Demonstrators, along with world leaders, are beginning to congregate around the United Nations headquarters in New York City this week in advance of the U.N. Climate Summit 2014. Inviting leaders from around the world to participate in the one-day climate conference, U.N. Secretary-General Ban Ki-moon is calling on them to “galvanize and catalyze climate action” and “bring bold announcements and actions to the Summit that will reduce emissions, strengthen climate resilience, and mobilize political will for a meaningful legal agreement.”
Along with the U.N., multilateral development banks (MDBs), such as the World Bank Group, have comprised the core of the institutional framework for international governance, development and finance since the end of World War II. Criticized for financing coal-fired power plants and supporting polluting, emissions-intensive development in developing countries worldwide, the World Bank just over a year ago said it would only finance coal-fired power plant projects in rare, exceptional circumstances.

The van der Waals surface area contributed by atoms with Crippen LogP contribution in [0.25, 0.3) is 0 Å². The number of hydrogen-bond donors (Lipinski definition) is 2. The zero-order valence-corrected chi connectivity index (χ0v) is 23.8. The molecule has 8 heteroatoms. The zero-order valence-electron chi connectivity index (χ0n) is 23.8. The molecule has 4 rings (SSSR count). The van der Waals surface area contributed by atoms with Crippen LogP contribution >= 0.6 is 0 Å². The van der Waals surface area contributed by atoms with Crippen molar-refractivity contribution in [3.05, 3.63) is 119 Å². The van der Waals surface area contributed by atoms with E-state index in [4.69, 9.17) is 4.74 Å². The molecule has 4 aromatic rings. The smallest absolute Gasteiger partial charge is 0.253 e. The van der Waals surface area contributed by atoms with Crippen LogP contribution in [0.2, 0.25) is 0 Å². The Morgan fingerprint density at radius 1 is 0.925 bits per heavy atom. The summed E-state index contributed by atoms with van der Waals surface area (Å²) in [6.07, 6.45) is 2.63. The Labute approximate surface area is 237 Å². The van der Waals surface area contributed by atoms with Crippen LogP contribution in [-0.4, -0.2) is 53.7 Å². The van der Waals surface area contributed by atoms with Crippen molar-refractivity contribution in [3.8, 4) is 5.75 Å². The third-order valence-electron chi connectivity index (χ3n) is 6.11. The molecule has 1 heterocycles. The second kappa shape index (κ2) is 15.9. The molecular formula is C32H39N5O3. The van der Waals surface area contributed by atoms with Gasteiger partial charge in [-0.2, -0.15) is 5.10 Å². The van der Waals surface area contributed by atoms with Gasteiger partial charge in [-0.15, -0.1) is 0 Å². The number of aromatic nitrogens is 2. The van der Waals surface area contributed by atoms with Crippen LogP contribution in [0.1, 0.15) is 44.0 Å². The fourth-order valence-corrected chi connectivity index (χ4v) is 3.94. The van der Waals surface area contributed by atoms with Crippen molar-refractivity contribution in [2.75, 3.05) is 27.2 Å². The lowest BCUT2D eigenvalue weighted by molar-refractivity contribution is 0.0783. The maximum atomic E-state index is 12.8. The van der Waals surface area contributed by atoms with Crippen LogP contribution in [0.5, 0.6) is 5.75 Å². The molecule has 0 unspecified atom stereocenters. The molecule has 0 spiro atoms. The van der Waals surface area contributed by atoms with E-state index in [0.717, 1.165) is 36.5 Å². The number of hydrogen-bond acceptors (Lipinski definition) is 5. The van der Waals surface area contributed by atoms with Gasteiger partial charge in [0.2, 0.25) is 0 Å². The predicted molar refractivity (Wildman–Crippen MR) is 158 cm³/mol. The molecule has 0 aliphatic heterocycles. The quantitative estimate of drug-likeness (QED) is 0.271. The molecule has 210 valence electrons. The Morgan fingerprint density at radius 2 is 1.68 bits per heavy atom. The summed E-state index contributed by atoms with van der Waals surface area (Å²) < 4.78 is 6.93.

On Sept. 11, the world’s six MDBs “reaffirmed their shared commitment to lead by example by continuing to reinforce and further develop climate financing.” The African Development Bank (AfDB), Asian Development Bank (ADB), European Bank for Reconstruction and Development (EBRD), European Investment Bank (EIB), Inter-American Development Bank (IADB) and World Bank Group said they would continue to focus their resources on addressing climate change.
That includes leveraging MDB financing by attracting greater amounts of private-sector investment, as well as “continuing to innovate and promote more robust and transparent climate finance tracking and reporting,” according to a joint press release.Click to continue reading »